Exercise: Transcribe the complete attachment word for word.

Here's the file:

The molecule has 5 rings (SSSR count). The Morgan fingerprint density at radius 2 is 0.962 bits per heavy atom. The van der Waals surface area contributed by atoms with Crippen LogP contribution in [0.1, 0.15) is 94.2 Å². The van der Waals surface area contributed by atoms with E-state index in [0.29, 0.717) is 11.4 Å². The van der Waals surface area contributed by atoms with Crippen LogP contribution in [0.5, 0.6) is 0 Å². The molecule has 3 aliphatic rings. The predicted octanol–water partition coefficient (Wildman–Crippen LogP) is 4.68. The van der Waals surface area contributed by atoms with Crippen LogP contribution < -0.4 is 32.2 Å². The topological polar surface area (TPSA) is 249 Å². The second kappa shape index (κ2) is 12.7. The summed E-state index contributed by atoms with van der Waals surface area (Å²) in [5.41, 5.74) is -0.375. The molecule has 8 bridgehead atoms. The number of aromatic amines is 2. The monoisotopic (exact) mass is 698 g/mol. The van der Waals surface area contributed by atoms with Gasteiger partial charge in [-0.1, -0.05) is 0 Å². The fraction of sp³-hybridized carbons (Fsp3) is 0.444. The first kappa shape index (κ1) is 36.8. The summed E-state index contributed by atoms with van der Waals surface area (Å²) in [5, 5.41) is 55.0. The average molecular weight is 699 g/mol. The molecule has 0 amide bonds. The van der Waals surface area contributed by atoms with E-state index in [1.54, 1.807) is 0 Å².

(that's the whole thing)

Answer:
The molecule has 5 rings (SSSR count). The Morgan fingerprint density at radius 2 is 0.962 bits per heavy atom. The van der Waals surface area contributed by atoms with Crippen LogP contribution in [0.1, 0.15) is 94.2 Å². The van der Waals surface area contributed by atoms with E-state index in [0.29, 0.717) is 11.4 Å². The van der Waals surface area contributed by atoms with Crippen LogP contribution in [0.5, 0.6) is 0 Å². The molecule has 3 aliphatic rings. The predicted octanol–water partition coefficient (Wildman–Crippen LogP) is 4.68. The van der Waals surface area contributed by atoms with Crippen LogP contribution < -0.4 is 32.2 Å². The topological polar surface area (TPSA) is 249 Å². The second kappa shape index (κ2) is 12.7. The summed E-state index contributed by atoms with van der Waals surface area (Å²) in [5.41, 5.74) is -0.375. The molecule has 8 bridgehead atoms. The number of aromatic amines is 2. The monoisotopic (exact) mass is 698 g/mol. The van der Waals surface area contributed by atoms with Gasteiger partial charge in [-0.1, -0.05) is 0 Å². The fraction of sp³-hybridized carbons (Fsp3) is 0.444. The first kappa shape index (κ1) is 36.8. The summed E-state index contributed by atoms with van der Waals surface area (Å²) in [5, 5.41) is 55.0. The average molecular weight is 699 g/mol. The molecule has 0 amide bonds. The van der Waals surface area contributed by atoms with E-state index in [1.54, 1.807) is 0 Å².